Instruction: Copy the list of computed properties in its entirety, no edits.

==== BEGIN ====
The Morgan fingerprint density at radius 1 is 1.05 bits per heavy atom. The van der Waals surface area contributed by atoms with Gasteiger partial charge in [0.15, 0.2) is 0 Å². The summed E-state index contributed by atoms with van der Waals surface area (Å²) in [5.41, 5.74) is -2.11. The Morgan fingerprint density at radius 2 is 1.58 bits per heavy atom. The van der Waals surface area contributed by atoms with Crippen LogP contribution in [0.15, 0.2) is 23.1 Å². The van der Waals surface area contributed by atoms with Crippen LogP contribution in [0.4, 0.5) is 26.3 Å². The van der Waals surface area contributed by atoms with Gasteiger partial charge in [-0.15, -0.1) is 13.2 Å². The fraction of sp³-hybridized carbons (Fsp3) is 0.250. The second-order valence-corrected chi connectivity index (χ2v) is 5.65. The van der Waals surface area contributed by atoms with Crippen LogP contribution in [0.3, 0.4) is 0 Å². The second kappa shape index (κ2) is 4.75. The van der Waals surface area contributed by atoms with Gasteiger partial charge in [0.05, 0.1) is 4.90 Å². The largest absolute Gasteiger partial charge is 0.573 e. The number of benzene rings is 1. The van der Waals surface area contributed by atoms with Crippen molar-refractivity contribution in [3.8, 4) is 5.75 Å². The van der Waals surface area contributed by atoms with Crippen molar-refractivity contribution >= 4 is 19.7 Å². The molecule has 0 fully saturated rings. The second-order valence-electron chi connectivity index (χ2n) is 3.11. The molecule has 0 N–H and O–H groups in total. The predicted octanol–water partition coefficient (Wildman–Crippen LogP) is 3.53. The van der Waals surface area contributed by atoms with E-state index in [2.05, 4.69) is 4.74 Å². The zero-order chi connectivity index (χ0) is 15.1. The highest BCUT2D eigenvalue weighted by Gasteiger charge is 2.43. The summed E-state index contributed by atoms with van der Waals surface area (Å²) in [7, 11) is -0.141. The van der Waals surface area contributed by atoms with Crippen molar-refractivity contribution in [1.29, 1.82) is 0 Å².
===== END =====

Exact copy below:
The Morgan fingerprint density at radius 1 is 1.05 bits per heavy atom. The van der Waals surface area contributed by atoms with Gasteiger partial charge in [0.15, 0.2) is 0 Å². The summed E-state index contributed by atoms with van der Waals surface area (Å²) in [5.41, 5.74) is -2.11. The Morgan fingerprint density at radius 2 is 1.58 bits per heavy atom. The van der Waals surface area contributed by atoms with Crippen LogP contribution in [0.15, 0.2) is 23.1 Å². The van der Waals surface area contributed by atoms with Crippen LogP contribution in [0.4, 0.5) is 26.3 Å². The van der Waals surface area contributed by atoms with Gasteiger partial charge in [-0.15, -0.1) is 13.2 Å². The fraction of sp³-hybridized carbons (Fsp3) is 0.250. The second-order valence-corrected chi connectivity index (χ2v) is 5.65. The van der Waals surface area contributed by atoms with Crippen LogP contribution in [0.3, 0.4) is 0 Å². The second kappa shape index (κ2) is 4.75. The van der Waals surface area contributed by atoms with Gasteiger partial charge in [0.05, 0.1) is 4.90 Å². The largest absolute Gasteiger partial charge is 0.573 e. The number of benzene rings is 1. The van der Waals surface area contributed by atoms with Crippen molar-refractivity contribution in [3.8, 4) is 5.75 Å². The van der Waals surface area contributed by atoms with Crippen molar-refractivity contribution >= 4 is 19.7 Å². The molecule has 0 fully saturated rings. The second-order valence-electron chi connectivity index (χ2n) is 3.11. The molecule has 0 N–H and O–H groups in total. The predicted octanol–water partition coefficient (Wildman–Crippen LogP) is 3.53. The van der Waals surface area contributed by atoms with E-state index in [2.05, 4.69) is 4.74 Å². The zero-order chi connectivity index (χ0) is 15.1. The highest BCUT2D eigenvalue weighted by Gasteiger charge is 2.43. The summed E-state index contributed by atoms with van der Waals surface area (Å²) in [7, 11) is -0.141. The van der Waals surface area contributed by atoms with Crippen molar-refractivity contribution in [1.29, 1.82) is 0 Å².